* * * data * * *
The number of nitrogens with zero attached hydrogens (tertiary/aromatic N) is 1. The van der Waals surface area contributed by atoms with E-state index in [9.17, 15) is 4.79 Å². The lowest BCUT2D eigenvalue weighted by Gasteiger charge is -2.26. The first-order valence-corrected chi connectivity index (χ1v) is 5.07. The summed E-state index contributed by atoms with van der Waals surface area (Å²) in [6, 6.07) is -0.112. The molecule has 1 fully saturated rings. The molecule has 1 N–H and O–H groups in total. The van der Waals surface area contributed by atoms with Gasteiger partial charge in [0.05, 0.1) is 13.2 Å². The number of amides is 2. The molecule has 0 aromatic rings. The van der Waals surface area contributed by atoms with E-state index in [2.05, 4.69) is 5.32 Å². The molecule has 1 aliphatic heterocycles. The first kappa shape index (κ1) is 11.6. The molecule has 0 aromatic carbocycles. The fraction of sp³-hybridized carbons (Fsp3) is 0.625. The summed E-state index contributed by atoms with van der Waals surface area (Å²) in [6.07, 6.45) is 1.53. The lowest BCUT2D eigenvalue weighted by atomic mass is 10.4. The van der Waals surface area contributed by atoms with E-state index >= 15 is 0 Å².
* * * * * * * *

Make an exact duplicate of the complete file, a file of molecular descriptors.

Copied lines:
The number of nitrogens with zero attached hydrogens (tertiary/aromatic N) is 1. The van der Waals surface area contributed by atoms with E-state index in [9.17, 15) is 4.79 Å². The lowest BCUT2D eigenvalue weighted by Gasteiger charge is -2.26. The first-order valence-corrected chi connectivity index (χ1v) is 5.07. The summed E-state index contributed by atoms with van der Waals surface area (Å²) in [6, 6.07) is -0.112. The molecule has 1 fully saturated rings. The molecule has 1 N–H and O–H groups in total. The van der Waals surface area contributed by atoms with Gasteiger partial charge in [0.05, 0.1) is 13.2 Å². The number of amides is 2. The molecule has 0 aromatic rings. The van der Waals surface area contributed by atoms with E-state index in [2.05, 4.69) is 5.32 Å². The molecule has 1 aliphatic heterocycles. The first kappa shape index (κ1) is 11.6. The molecule has 0 aromatic carbocycles. The fraction of sp³-hybridized carbons (Fsp3) is 0.625. The summed E-state index contributed by atoms with van der Waals surface area (Å²) in [6.07, 6.45) is 1.53. The lowest BCUT2D eigenvalue weighted by atomic mass is 10.4. The van der Waals surface area contributed by atoms with E-state index >= 15 is 0 Å².